Yugoslav youth become new political force
Ljubljana, Yugoslavia — ``Eighty percent of youth is politically passive. But the 20 percent make up for it,'' says Uros Mahkovec, who runs what is regarded as the best weekly for the young generation in Yugoslavia. Editor and paper alike belong to a youth scene that began with a ``lunatic'' fringe of punks and other way-out trends adopted from the West. But in the last five years, Slovenia's young people have come into their own as a political force.
Slovenia (population 2 million) has 400,000 citizens between 14 and 27 years of age. Pacifists, antinuclearists, ecologists, and young socialist dissidents within establishment groups openly challenge government policies on specific political issues and disown old phrases of Communist Party rule.
In the spring, they took to the streets of this Slovene capital to protest the Chernobyl disaster and federal plans to expand Yugoslavia's nuclear-energy capacity. Two months later, Slovene delegates at a national youth conference startled party diehards by proposing:
To replace the annual young people's relay race on the anniversary of Josip Broz Tito's birth - still run six years after his passing - with a national march by some of Yugoslavia's more than 1 million unemployed.
To introduce a civilian-service option to obligatory military duty.
To annul the so-called ``verbal guilt'' article in the federal penal code, which prescribes severe penalties for public derogatory comment against state institutions and personalities.
The Slovenes got some sympathy but little voting support, though the move for an alternative to the Army is still up for debate.
The antinuclear forces were more immediately successful. Yugoslavia's only nuclear power plant is in Slovenia. After Chernobyl, an opinion poll showed 70 percent of all Slovenes opposed a federal plan to build four plants by 1990, including a second in Slovenia. The government was forced to postpone its plan indefinitely.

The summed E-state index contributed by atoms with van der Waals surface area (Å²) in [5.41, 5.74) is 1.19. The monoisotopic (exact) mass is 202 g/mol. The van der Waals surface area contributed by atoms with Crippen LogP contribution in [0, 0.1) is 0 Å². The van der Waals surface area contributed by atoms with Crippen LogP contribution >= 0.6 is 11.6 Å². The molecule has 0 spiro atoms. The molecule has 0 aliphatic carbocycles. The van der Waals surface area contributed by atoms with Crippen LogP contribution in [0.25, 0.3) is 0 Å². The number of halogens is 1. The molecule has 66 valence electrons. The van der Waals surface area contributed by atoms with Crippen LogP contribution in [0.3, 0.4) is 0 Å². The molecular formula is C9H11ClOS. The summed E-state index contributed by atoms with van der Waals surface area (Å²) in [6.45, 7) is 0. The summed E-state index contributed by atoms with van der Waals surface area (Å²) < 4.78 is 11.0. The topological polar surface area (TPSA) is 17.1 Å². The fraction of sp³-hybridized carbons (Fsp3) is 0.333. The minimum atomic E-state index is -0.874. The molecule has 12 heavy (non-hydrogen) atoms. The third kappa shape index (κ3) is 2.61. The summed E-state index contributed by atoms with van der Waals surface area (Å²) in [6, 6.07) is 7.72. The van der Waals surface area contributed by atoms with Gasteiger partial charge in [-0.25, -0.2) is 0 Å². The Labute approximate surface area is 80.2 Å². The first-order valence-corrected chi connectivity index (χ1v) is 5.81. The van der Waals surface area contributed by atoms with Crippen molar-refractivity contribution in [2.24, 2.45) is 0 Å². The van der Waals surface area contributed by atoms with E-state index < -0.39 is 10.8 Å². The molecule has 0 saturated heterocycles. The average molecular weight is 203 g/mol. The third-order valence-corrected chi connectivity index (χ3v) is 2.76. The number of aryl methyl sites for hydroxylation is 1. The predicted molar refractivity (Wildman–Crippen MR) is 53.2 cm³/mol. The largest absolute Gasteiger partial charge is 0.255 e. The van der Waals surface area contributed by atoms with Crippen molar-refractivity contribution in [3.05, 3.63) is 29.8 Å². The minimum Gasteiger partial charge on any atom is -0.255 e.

Mr. Mahkovec and his paper Mladina (Youth) symbolize a newly militant generation. Mahkovec is a dynamic type, an experienced journalist who did a long stint as a correspondent in the United States for Slovenia's highly regarded leading daily, Delo. The paper shows a flair for mixing serious articles with coverage of its young readership's personal preoccupations. Under Mahkovec, sales increased from 5,000 to 35,000 copies - respectable for an officially licensed journal. More could be sold, but the price of imported newsprint has prohibited this.
``Official'' the paper may be, but that did not deter Mahkovec from coming out with a blank page when a controversial article had to be withdrawn before going to press. The piece, written by a young Slovene sociologist, Tomas Mastnak, questioned whether Branko Mikulic, the new federal prime minister, was qualified to hold that post, to which he was elected in May. In particular, he singled out a run of anti-intellectual activity in the republic of Bosna i Hercegovina during the years in which Mr. Mikulic was, in effect, running the republic as its representative on the Yugoslav state presidency.
Slovenia's attorney general at once indicted the writer for ``slander'' - under the local version of the ``verbal offences'' code. Protest and ridicule here and in several other republics forced the attorney to drop the hot potato very quickly.
But that was not the end of the story. Following Mladina's blank space, Ljubljana's Radio Student broadcast the text under the title ``Another step toward democratization.''
Another local weekly, Teleks, ran an outspoken comment headed ``Who's afraid of public opinion?'' Most Slovenes, it said, are ``in favor of socialism, but are opposed to ideological indoctrination. They also advocate greater efficiency and pragmatism. They believe, above all, in judging political moves according to their practical value.''
``Were you ordered to withdraw the article?'' I asked Mahkovec.
``No,'' he said, ``but the party made clear it didn't like it. It's one of those things where you must decide when, and over what, you feel it's necessary to run your head against the wall.''
Indeed, there are still some frontiers to be approached with circumspection, even in the most ``open'' of Yugoslavia's republics.
Last month, the Slovene journalists' organization took a stand on a more substantial issue by deciding to amend its statute to remove the requirement that journalists are ``consciously loyal'' to Marxist-Leninist thinking and base their work on its ideas accordingly.
Though Tito himself began ``revising'' Marxism 40 years ago, the process is still a potential can of worms in Yugoslavia and the Slovene move provoked furious reactions from ``orthodox,'' hard-line republics.
``But,'' says Mahkovec, ``this is a pluralistic society and it is outdated to insist journalists undertake commitment to a specific ideological credo. It is enough if he is committed to our constitution as a socialist state.''
Second of three articles. Next: the Yugoslav republican flashpoint.